3 Top tips for queue management best practice

3 Top tips for queue management best practice

Having a good queue management system in place can not only improve customer satisfaction levels but also reduce wait times. How do you handle long lines of customers?
Here are our top tips for queue management best practices.

1. Plan according to your needs

The right system for you will depend on your particular requirements and your environment. Our case study on our work with the UK’s Derby City Council explains how you can accommodate both simple and complex needs.

You might be surprised at how sophisticated queue management has become (things have come a long way since the velvet rope!) It’s well worth finding out about up-to-date solutions and the broad range on offer. For example, temporary barriers may stop customers passing, but fixed rail systems are less vulnerable to queue jumping as they’re not so easy to open/close. (Tensator research from the UK found that queue jumping is one of consumers’ top complaints about their customer experience when waiting, with 92% of respondents rating this ‘very annoying’.) Electronic Call Forward systems also help customers feel that the way they progress through the queue is ‘fair’.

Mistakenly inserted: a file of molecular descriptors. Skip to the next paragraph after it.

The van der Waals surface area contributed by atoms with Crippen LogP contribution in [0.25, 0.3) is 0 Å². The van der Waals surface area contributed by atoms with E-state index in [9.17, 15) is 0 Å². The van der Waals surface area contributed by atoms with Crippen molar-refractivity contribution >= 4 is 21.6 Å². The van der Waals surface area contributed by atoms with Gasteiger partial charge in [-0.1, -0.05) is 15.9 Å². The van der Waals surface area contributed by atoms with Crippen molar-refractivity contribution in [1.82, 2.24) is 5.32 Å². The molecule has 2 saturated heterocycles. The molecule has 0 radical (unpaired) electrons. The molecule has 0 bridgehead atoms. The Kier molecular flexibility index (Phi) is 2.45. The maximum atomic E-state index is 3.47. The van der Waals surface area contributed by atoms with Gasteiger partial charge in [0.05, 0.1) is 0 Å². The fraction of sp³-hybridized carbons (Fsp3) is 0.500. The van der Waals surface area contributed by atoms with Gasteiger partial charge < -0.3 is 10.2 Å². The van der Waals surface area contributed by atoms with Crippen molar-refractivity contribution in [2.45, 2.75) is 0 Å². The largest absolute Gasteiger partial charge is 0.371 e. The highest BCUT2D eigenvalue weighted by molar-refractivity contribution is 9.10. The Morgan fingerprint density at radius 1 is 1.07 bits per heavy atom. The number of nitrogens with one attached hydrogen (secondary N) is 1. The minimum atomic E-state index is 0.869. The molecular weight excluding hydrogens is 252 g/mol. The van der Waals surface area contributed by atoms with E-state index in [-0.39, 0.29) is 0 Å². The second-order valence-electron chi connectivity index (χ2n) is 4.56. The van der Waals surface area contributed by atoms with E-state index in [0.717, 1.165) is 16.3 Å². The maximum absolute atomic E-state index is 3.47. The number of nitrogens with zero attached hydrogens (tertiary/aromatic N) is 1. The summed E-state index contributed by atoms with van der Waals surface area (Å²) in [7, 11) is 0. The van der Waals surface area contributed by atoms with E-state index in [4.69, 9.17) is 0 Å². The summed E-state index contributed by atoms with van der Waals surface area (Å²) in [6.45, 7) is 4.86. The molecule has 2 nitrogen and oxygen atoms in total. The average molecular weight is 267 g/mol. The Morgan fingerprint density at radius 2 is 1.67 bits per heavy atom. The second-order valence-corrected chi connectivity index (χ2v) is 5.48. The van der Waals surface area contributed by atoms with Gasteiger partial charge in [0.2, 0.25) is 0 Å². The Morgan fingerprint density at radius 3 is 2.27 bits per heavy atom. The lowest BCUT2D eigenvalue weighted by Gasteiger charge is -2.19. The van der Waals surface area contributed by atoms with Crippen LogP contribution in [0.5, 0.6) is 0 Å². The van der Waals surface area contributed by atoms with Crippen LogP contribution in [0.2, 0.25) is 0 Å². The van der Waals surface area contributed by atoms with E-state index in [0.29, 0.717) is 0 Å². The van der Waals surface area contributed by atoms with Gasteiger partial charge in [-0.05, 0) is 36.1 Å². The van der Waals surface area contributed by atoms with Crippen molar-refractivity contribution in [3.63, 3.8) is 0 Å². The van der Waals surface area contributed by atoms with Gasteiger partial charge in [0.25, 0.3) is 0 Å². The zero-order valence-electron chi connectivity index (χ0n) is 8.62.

2. Anticipate congestion

Busy periods can bring unexpectedly high numbers of customers into your building. These can quickly throw up safety issues, and it doesn’t have to be Black Friday or Christmas shopping! Think carefully about the placement of special offer or popular store items to avoid causing obstructions. Look at your layout to see where the bottlenecks are. Guide visitors around the customer area with well-placed signage, which will help keep staff members free to deal with other issues.

Take a look at our Black Friday article for detailed guidance on managing large visitor numbers.

3. Get your staff involved

Let staff know what queue management systems are in place and what the intention is. They will need to know safety procedures in case of problems, but they also need to know that customer service is a high priority. Take the example of a large supermarket with a busy single-queue area and a manual call-forward system. Impulse buys are encouraged, raising revenue as customers pass through the queue channel. However, they could get stuck in the queue if the attendant is busy helping with a query or complaint.

What’s the solution? An electronic call-forward system would remove the problem, but without one, attendants should be thinking about calling for more hands-on deck to speed things up. Staff need to know how effective queue management can give all your customers or consumers a great experience, because without that, they may go elsewhere.

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